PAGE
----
Tuesday, June 23, 2015

The 5% residue - what does it consist of?

Hi all,

Many UAP researchers agree that about 95% of all incoming reports can be explained in mundane terms. It is the residual 5%, which constitutes the "core" phenomenon, which really interests us.

There has been considerable debate however, between UAP researchers and sceptics, as to whether the characteristics of the 95%, and the characteristics of the 5% are different, or the same.


Sceptical views:

UK researcher Dr. David Clarke argues ( "How UFOs Conquered the world." 2015, Aurum Press, London) about this 5%:



"...but they are not significant because they have no characteristic features that distinguish them from the ninety-five percent that have been explained." (p.273.)

However, even some otherwise sceptical approaches, agree that there may be something in this 5%:

Paul Davies, an English Physicist (click here) in responding to a query from David Clarke (Clarke, 2015, p.258) replied:

 "I agree that some small fraction of reports might include novel physical phenomena (e.g.ball lightning) but not alien activity."

Professor Reginald Victor Jones was a British physicist and scientific military intelligence expert who at one stage looked into the subject of UAP.  (Click here. ) In appendix V to the "Scientific Study of Unidentified Flying Objects"; (edited by D S Gillmor, Bantam Books, New York, 1969,) on page 932, Jones wrote:




"If known natural phenomena are insufficient to explain everything that has been genuinely seen, the alternative to the intelligently controlled vehicles is an as yet recognised natural phenomenon. "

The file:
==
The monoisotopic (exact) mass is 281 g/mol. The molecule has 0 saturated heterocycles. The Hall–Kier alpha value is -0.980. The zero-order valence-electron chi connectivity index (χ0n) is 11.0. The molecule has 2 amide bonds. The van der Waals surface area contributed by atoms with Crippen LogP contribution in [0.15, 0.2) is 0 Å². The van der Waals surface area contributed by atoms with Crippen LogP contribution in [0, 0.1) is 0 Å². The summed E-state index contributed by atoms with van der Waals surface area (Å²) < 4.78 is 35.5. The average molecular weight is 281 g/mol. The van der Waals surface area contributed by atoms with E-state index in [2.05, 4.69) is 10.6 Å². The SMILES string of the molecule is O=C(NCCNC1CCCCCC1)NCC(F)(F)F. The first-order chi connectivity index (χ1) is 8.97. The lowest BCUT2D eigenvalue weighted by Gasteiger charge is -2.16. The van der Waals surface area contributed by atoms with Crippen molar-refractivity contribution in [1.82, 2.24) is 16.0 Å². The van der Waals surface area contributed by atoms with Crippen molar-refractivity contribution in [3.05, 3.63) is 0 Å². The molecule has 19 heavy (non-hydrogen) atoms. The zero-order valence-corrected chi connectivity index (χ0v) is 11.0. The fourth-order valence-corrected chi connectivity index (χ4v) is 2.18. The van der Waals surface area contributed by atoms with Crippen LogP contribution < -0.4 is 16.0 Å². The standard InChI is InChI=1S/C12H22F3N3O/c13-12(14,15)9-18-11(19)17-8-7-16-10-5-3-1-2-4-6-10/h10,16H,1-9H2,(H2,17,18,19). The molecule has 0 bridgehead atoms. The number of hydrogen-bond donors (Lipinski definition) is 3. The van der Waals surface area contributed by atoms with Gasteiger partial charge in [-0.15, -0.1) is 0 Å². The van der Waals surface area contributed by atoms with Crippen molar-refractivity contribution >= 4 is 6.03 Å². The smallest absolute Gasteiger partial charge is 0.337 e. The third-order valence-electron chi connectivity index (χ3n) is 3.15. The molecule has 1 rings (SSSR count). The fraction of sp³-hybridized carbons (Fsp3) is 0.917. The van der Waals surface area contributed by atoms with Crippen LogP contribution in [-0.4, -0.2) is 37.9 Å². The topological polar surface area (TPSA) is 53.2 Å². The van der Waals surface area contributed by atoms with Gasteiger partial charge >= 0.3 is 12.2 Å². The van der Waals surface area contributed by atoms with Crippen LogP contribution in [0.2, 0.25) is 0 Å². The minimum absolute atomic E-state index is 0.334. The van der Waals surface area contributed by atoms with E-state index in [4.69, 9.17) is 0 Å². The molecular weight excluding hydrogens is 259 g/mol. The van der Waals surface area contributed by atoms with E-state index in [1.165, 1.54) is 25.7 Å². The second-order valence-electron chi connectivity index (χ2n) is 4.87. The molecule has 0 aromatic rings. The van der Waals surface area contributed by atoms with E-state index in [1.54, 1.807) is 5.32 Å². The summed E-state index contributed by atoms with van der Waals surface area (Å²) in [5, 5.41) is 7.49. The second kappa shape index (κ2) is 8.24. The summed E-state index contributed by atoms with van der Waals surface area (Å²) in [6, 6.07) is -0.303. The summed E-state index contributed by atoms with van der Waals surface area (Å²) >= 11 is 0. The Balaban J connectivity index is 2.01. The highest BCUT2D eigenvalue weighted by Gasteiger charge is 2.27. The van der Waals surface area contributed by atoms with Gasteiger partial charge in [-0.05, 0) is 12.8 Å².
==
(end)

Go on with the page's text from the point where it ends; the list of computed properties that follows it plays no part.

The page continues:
UAP researchers:

On the other hand, UAP researchers would argue that the residual 5% does contain cases which have no mundane explanation, with most going on to suggest that the answer lies with the extra-terrestrial hypothesis.

Looking on the Internet, and in books, I found a large number of lists of what some call their "ten best cases." One of the earliest such lists appeared on page 21 of Ronald D. Story's 1981 book "UFOs and the Limits of Science." (New English Library, London.)



1. Newport News, Virginia.1952.
2. Lakenheath, England. 1956.
3. Levelland, Texas. 1957.
4. Boianai, New Guinea. 1959.
5. Whitefield, New Hampshire, USA. 1961.
6. Exeter, New Hampshire, USA. 1965.
7. Ravenna, Ohio, USA. 1966.
8. Mansfield, Ohio, USA. 1973.
9. Tehran, Iran. 1976.
10. Kaikoura, New Zealand. 1978.

Skipping, thirty years from 1981, US researcher, John B Alexander, in his 2011book "UFOs: Myths, conspiracies and Realities" (Thomas Dunne Books, New York.) listed which cases he thought were strong evidence of something unusual. Chapter ten is titled "Real cases and hard data." Alexander wrote:



"There are so many strong UFO cases that selecting which ones to highlight is difficult." (p.155.)

So, what cases feature in this chapter? They include:

1. Bentwaters, UK. 1980.
2. Cash-Landrum. 1980.
3. Mansfield, Ohio, USA. 1973.
4. Phoenix, Arizona, USA. 1997.
5. Gulf Breeze, Florida, USA. 1980's.
6. Malstrom Air Force Base, USA. 1967.
7. Byelokorovicje, Russia. 1982.
8. Dallas-Fort Worth, Texas, USA. 1999.

Another, researcher who wrote "In the end I side with the believers. My conclusion is not based on personal preference but on familiarity with the evidence," was US based Eddie Bullard. In his book "The Myth and Mystery of UFOs" (2010, University Press of Kansas, Lawrence, Kansas,) Bullard wrote:



"...candidates for the honour roll would surely include these noteworthy examples." (p.76.)

1. Tehran, Iran. 1976.
2. Cash-Landrum, USA. 1980.
3. Trans-en-Provence, France.1981.
4. JAL flight 1628, Alaska, USA. 1986.
5. Mundrabilla, Western Australia. 1988.


The best cases?